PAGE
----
Technically Speaking


Photo by Christina Yang


At first glance, senior Megan Lueking seems no different from any other CHS student: she has a job, dreams of being a psychology professor someday, and enjoys going to McDonald’s for a “cheap date” with best friend junior Grace “Gracie” Hamilton. She loves to read—and she loves to type. Because Lueking has non-verbal autism, typing is what allows her to communicate.

Lueking certainly isn’t alone; according to Autism Speaks, an organization dedicated to spreading awareness about autism, approximates 25 percent of people with autism are non-verbal.

For Lueking, non-verbal autism manifests itself into a physical force that prevents her from acting the way she intends.

“I have a part of me that I hate,” Lueking said. “(Autism) is my opponent. I think it makes me not able to communicate.”


Senior Megan Lueking

Photo by Christina Yang



Hamilton, Lueking’s best buddy and close friend, said Lueking often describes it as a struggle between her mind and body.

“She is in her body, and her mind works differently, but she’s still very smart. But she can’t make her body move in the way that society thinks bodies should move. She will shake her hands and move her head around, and that’s not what you’re supposed to do. You’re supposed to sit there silently, make eye contact with people, and she just can’t do that,” Hamilton said.

Jim Smyth, co-founder of Saved By Typing, a local organization dedicated to advocating facilitated communication and supporting individuals learning to type, said many individuals with non-verbal autism face the same struggles as Lueking when it comes to conforming to society’s expectations of them.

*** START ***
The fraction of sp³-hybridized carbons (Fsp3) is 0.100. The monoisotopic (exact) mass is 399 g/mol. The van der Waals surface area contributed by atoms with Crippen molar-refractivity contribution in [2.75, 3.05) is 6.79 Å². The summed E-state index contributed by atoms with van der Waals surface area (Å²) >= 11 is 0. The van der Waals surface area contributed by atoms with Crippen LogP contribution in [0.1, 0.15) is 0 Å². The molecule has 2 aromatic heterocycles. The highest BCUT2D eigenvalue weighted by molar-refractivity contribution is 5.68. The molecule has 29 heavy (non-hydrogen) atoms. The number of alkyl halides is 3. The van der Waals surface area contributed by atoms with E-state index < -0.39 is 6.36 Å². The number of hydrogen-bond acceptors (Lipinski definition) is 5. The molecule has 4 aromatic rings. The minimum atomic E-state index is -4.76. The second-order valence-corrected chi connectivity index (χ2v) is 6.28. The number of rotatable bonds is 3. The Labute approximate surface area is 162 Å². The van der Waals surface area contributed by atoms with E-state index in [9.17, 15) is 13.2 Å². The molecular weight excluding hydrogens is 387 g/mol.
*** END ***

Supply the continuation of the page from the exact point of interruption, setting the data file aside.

“Society takes away, at the youngest age, who you are going to be and says ‘You’re autistic. So you’re never going to be this, never going to do that’… All of society (is convinced) that they have the mind of a 2 or 3-year-old,” Smyth said.

Facilitated communication, however, allows Lueking to partially overcome the her non-verbal autism through typing. A facilitator pulls back on Lueking’s arm while she types, providing the resistance she needs in order to focus her mind on the muscles she needs to type out a word. Without the assistance of a facilitator, it is very difficult for Lueking to type.


Grace “Gracie” Hamilton

Photo by Christina Yang

Lueking’s future plan

Photo by Christina Yang


Hamilton said she believes CHS students should at least make an effort to communicate with Lueking.

“Just try and make an effort with Meg,” Hamilton said. “She doesn’t make eye contact, or shake her head ‘yes,’ so I can get how people think she’s not listening … So nobody really makes an effort to be her friend. It’s really hard, because she wants community, and she’s not able to get that because she can’t talk.”

Lueking cannot communicate with her peers at school. She can’t tell them that it is her autism that forces her to take their iPhones and iPads, bite her hands, or say certain things she doesn’t necessarily mean. She can’t tell them that she is very intelligent, and is tired of constantly being babied. She can’t tell them that she hates it when people talk as if she isn’t there at all, simply because she can’t reply.

 

“I want to tell people that I am in here and I hear everything,” Lueking said.


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Alanna Wu